In Modern Sleepers (Part 1), I led with a blurb about what makes Modern such a great format. Today, I’ll begin with a bit about what makes a card playable in Modern and how to hone card analysis skills.
Improving at card analysis benefits players and collectors alike. When a budget player “buys in” on a card he can tell has potential, before others come to the same conclusion, he gives himself a larger budget to play and build with. Consider Hangarback Walker. The innocuous Origins artifact, which presold for less than a dollar, has now climbed past the $10 mark. Somewhere, a smart trader who spent just $15 on these is already looking at a shiny new Tarmogoyf (or maybe a beat-up Future Sight Tarmogoyf whose owner traded a set of Ice Age Brainstorms for the Lhurgoyf before it made its own splash in Standard).
To some Modern players, money is no object, but detecting a card’s power also has competitive applications: it gives Spikes an opportunity to take events by storm with their new tech. Understanding what makes the card in question usable in Modern helps these Spikes build optimal piles. I’ve heard a few players dismiss this recent Modern Affinity list, which runs four mainboard Day’s Undoings, as lucky and bad, saying they’d rather have Thoughtcast or other colored spells in Undoing’s slot. These critics don’t grasp the role Undoing plays in the deck, and that misunderstanding exposes their weakness at card analysis. Trevor Holmes’s recent article on Jace, Vryn’s Prodigy, and mine on Day’s Undoing, aim to describe the thought processes behind our faith in these cards, hopefully helping readers become better at judging cards themselves.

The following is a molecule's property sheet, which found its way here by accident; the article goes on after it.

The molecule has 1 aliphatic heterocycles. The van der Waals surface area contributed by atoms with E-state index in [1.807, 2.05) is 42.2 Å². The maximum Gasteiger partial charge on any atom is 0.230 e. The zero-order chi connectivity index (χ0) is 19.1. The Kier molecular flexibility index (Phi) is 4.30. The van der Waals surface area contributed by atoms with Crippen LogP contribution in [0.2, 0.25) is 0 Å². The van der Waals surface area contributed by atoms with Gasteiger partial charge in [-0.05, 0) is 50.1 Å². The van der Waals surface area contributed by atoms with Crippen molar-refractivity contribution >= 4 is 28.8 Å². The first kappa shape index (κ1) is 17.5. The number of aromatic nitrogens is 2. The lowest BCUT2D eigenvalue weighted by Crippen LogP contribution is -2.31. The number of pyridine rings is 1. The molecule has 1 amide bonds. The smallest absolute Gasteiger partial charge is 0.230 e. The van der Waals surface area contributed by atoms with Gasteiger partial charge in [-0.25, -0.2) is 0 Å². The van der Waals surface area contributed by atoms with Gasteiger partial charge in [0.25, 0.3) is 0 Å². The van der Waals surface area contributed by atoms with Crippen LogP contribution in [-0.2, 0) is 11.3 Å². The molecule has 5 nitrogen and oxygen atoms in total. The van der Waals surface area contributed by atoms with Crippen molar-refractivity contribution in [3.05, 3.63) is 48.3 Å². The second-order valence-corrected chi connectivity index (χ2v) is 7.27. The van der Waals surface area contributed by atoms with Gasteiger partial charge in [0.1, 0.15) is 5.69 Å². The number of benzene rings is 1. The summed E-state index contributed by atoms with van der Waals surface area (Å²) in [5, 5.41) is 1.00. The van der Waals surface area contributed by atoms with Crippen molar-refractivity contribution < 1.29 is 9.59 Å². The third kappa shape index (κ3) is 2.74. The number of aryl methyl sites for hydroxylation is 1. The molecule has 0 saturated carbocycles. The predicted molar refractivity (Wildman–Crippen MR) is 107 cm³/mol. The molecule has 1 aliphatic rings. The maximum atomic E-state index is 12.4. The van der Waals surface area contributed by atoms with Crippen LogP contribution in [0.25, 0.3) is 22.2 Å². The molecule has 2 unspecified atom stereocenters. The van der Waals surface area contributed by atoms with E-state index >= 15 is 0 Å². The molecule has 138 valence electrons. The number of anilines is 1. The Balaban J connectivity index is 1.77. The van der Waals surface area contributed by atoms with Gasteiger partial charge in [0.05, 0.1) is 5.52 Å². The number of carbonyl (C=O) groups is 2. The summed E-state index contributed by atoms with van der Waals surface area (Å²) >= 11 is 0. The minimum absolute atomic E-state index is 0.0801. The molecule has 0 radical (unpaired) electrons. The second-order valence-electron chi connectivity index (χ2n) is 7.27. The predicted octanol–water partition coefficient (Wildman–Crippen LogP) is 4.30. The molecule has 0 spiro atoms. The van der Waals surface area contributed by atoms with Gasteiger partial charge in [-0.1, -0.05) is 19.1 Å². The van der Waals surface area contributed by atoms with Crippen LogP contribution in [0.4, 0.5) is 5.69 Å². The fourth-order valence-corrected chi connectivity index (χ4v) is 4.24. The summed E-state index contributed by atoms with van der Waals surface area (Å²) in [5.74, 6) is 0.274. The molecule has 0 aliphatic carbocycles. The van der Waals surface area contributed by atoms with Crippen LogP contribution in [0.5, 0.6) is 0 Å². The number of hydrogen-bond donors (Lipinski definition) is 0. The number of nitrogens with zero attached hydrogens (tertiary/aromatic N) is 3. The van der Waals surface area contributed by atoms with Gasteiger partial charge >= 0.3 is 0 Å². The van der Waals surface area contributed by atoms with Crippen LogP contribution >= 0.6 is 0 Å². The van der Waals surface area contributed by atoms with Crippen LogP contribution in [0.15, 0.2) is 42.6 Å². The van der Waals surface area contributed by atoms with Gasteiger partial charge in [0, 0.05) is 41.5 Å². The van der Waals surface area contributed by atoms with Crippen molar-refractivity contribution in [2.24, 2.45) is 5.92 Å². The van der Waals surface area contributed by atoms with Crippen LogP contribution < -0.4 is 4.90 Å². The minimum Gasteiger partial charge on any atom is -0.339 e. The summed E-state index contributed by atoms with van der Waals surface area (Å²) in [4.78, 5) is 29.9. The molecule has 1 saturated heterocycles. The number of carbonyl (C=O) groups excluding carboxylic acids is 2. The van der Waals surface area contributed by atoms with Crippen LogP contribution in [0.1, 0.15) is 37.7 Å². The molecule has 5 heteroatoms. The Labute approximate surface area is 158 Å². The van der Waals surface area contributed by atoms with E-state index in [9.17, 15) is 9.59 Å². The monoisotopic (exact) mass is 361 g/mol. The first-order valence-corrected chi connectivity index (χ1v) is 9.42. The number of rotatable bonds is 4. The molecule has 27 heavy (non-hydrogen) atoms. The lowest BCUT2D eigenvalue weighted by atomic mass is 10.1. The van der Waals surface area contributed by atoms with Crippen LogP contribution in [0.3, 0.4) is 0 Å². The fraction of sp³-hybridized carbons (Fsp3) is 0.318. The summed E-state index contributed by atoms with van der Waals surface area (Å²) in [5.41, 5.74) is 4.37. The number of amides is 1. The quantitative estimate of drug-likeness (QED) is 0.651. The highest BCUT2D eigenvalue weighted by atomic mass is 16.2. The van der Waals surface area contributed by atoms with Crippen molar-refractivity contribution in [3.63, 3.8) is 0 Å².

Since all cards are different, and all cases vary, I’ll leave readers with a general investment tip. If a card does something no other card does for the mana cost, and has an effect that could be relevant in a Modern metagame, it’s a fine spec. Nourishing Shoal is a good example of a card that fits into these parameters – it gains life for as low as 0 mana, and Burn is enough of a presence in Modern that lifegain will always hold some relevance. Feed the Clan is another – no other card gains up to 10 life for just two mana. Foil Feeds were priced under 50 cents each for months, and now cost over $7. Properly speculating on cards like these helps players expand their personal collections and stay one stop ahead of the metagame.
Five More Modern Sleepers
1. Huntmaster of the Fells
In his Origins review, Sheridan called out Pia and Kiran Nalaar as a potential Modern playable, citing its similarities to Huntmaster of the Fells and perceived aggressive benefits over the transforming Werewolf. The card has yet to make any waves, while Huntmaster remains a Jund staple. How come?
Huntmaster’s main benefit over the Origins newcomer is its nonreliance on mana. Post-resolution, he never asks players to spend more than their initial 2GR investment. Additionally, flipping Huntmaster back and forth in Modern is easy enough that, mana aside, I’d actually consider him more aggressive than Pia and Kiran. Against an answerless opponent, he deals 8 damage after resolving, 6 the turn after, and 10 the next, rivaling even Geist of Saint Traft in terms of pure aggression-for-cost. Being on-color with Blood Moon, not to mention on-curve, also helps lock opponents out of their answers before the beatings begin.
Another plus for Huntmaster is his ability to entirely take over a game. Modern has some 3 CC permanents with the same claim to fame, like Vedalken Shackles and Liliana of the Veil, but their costs make them susceptible to Abrupt Decay. At 4 CC, only Olivia Voldaren can hope to control a game alone, but her weak stats and continued mana requirement make her much easier to stop and pretty embarrassing against an onslaught of low-curve attackers. Bolting a resolved Olivia gives red mages a huge tempo boost, and with Lightning Bolt occupying four slots in 48% of all Modern decks, Huntmaster starts to look a lot more attractive. He also gets around bounce effects like Cryptic Command or Vapor Snag with his ETB ability, while these spells single-handedly reset any advantage gained by Olivia.